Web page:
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Interim Conservative leader Candice Bergen speaks in the House of Commons, in Ottawa, on June 22.Justin Tang/The Canadian Press

With its leadership election wrapping up Saturday, the clock is ticking towards the final deadline for Conservative party members to have their say.

Ballots must be received by 5 p.m. Ottawa time on Tuesday in order to be processed, validated and counted in time for this weekend’s announcement.

The party is using a ranked-ballot system to choose its next permanent leader among five hopefuls: Pierre Poilievre, Jean Charest, Leslyn Lewis, Scott Aitchison and Roman Baber.

The Conservative Party’s next leader will be announced Sept. 10. What to know about the candidates

With Patrick Brown’s name still on the list despite his disqualification in July, the party says anyone who puts him first on their ballot will see their vote transferred automatically to their second choice.

Whoever wins will become the fourth permanent leader of the party, after Stephen Harper, Andrew Scheer and Erin O’Toole.

Candice Bergen, who took over the role of interim leader after O’Toole’s ouster in February, announced Tuesday that she won’t be running in the next federal election.

The 57-year-old was first elected in 2008 in Manitoba’s Portage-Lisgar riding.

She was a parliamentary secretary to the minister of public safety and minister of state for social development in Harper’s government.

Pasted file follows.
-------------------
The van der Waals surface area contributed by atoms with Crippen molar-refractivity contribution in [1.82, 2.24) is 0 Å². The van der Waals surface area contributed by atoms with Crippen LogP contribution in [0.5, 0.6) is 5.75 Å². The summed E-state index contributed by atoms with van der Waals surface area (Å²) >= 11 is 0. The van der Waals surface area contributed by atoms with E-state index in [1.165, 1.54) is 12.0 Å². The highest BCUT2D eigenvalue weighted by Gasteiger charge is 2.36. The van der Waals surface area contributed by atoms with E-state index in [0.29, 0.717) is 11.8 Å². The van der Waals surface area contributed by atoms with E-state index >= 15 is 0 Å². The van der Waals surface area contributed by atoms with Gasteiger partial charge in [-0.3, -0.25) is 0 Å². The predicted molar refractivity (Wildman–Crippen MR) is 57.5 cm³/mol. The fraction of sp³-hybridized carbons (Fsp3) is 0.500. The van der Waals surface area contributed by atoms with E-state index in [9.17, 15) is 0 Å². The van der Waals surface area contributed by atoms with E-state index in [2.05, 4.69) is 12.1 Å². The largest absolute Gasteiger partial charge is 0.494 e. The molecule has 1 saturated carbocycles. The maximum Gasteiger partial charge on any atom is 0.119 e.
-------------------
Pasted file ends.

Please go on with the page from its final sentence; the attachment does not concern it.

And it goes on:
She was named Conservative House leader in 2016 and became the party’s deputy leader in 2020 under O’Toole.

Bergen says she will stay on as member of Parliament in the immediate future and is looking forward to embracing new opportunities.

“I will wholeheartedly be supporting whoever takes my place as leader after Sept. 10,” Bergen said in a statement. “I’m incredibly optimistic about the future of the Conservative movement in Canada.”

The next leader will be announced Saturday at a convention centre in downtown Ottawa.

The party settled on a points-based system to ensure regional representation in the result.

Points are divided across Canada’s 338 electoral districts, each of which gets as many points as it has party members, up to a maximum of 100 points. Point totals are calculated based on candidates’ percentage of the vote in each riding.

If nobody gets more than 50 per cent in the first round, whomever has the fewest points will drop off the ballot. People who selected that candidate as their first choice will see their votes transferred to their second choice. The process could be repeated up to three times.

Last week, the party said that it already received ballots from more than half of the 678,000 members eligible to vote.

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